I’m a curious person by nature and when a friend who also does PR brought up Bloomberg Tech the other day I wanted to know more so I checked it out online. I used to think of Bloomberg as mostly an editorial operation. It’s not.

[The orange cup and pink notebook photo is from Canva Pro.]

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Michelle McIntyre is a Silicon Valley PR consultant and IBM vet. @FromMichelle on Twitter. Thanks PRSA-SV team for scheduling Brad Stone as a Friday Forum speaker.

Want to Garner Positive Press from a Crisis? Think Again, says Beverly Hills PR Pro Howard Bragman

“Companies are under greater scrutiny than ever before,” warns Howard Bragman, founder of La Brea Communications public relations firm in Beverly Hills, Calif. The firm serves celebrities, doctors, CEOs, elected officials, regular folks and others. He lists Monica Lewinsky’s father as a client. An endorsement quote from TMZ’s Harvey Levin graces the home page of the firm’s website.

He was the speaker at this week’s PRSA-SV weekly event. 

Definition.net defines a crisis as “An unstable situation, in political, social, economic or military affairs, especially one involving an impending abrupt change.” 

Creative public relations professionals might see a problem as an opportunity to get a quote or an opinion in a media story. But Bragman says very few communications folks can successfully do this. He cautions not trying to benefit from bad things happening. 

Bragman who has been doing image work for a few years says now there are many ways to stir up image trouble. A PR crisis used to involve sex, drugs and rock and roll. But now there is social media and more of an emphasis on political correctness. An interesting side comment he made related to politics is the trend for Republican men to not want to get the COVID vaccine.

Bragman commented on ‘larger than life’ tech industry leaders like Elon Musk. He says they are like celebrities: They tend to hang around celebrities (which is true: Musk did marry a performer) and live “larger than life.” Another example is Ashton Kutcher who is known for backing tech startups and his acting career. Kutcher is both in a sense — a celebrity and entrepreneur — which is not uncommon these days.

In advising people like Steve Jobs, Bragman says, “Be careful about taking their authenticity.”  I agree with his assessment: Advise CEO celebrities to not break the law but generally be themselves. 

He cited the importance of knowing the laws that affect a situation. He commented, “Be sensitive when discussing solutions but bring in an attorney when needed.”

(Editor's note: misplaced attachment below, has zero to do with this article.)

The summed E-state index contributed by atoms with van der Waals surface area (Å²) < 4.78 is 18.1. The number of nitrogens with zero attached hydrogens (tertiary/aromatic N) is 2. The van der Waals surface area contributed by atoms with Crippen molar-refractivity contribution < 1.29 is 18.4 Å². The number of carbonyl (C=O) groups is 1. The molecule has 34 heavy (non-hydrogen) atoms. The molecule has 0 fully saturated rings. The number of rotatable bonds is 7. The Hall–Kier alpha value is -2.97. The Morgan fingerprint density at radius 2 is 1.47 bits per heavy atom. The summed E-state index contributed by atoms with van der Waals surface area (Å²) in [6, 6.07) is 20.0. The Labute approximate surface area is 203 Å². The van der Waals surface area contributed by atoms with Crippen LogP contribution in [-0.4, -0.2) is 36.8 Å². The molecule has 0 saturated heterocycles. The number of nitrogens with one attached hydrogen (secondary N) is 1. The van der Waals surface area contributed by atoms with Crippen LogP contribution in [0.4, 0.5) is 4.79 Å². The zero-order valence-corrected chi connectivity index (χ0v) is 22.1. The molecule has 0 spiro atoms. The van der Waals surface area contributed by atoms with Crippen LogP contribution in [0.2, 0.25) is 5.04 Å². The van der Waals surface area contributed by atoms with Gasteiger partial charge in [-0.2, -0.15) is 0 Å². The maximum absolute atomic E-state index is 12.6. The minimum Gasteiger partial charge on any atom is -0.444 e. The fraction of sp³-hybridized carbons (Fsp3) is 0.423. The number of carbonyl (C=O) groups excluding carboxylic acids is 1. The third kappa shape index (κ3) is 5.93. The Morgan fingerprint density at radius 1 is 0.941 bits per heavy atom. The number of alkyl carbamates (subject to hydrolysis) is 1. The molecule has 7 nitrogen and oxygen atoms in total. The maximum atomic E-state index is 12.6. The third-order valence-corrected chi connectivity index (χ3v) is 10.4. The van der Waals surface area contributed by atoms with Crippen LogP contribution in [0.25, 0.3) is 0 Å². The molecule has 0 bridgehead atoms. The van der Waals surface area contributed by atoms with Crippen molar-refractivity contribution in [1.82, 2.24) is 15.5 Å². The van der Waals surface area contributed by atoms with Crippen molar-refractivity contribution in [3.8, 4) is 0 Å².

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Michelle McIntyre is a PR freelancer in the Silicon Valley, IBM vet and syndicated blogger with 500,000+ impressions on Quora. @fromMichelle on Twitter @Michelle408 on Clubhouse.

Thank you PRSA-SV board for scheduling this informative Friday Forum event.

8 Modern Tips on Landing A Job or Closing a Deal

Here are eight modern tips on landing a job from today’s Public Relations Society of America Silicon Valley chapter Friday Forum event speakers. This advice can be applied to sales pitches and deal closing as well.

  1. Write well.  
  2. Make sure you present well in Zoom, Cisco WebEx or Microsoft Team meetings. For example, maybe your room background is messy or you have a nervous tic. This could hurt your chances of landing the job, getting the consulting gig or making the sale.
  3. Demonstrate an emotional quotient or EQ during the interview. Speakers said they can tell how someone will be in a job by email communication and the first minute of an interview. This applies to sales as well. People buy solutions from folks they get along with.
  4. Ask an internal reference to back you. If you are applying for a job at IBM, HP, or Google, find a friend at one of those companies to put in a good word for you. The person who hired me at IBM had hired me at a PR agency a couple years prior: She was the hiring manager and my internal reference.
  5. Be a hustler! Follow up. Send a note after each interview.
  6. Unique avenues to success garner attention. An example is not getting into University of California Berkeley right away but instead transferring from community college.
  7. Don’t over follow up. A candidate for a PR job called nine times one morning. This was overkill. As previously stated, this applies to selling. Therefore, be a hustler without being creepy when following up after a sales call or job interview.
  8. Try something old school like a snail mail note. This actually may be the most modern tip on the list because most people don’t do this, therefore a handwritten note or card would stand out. Be aware that the hiring manager is likely working at home.

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Michelle McIntyre is an award winning Silicon Valley PR consultant, IBM vet, and a ranked future of work influencer with a half a million impressions on Quora. The moderators and speakers at the PRSA-SV Friday Forum event referenced in this story were Vanessa Yanez, Ellie Javadi, Brooke Kruger and Kathleen Shanahan, all public relations and image professionals with hiring experience.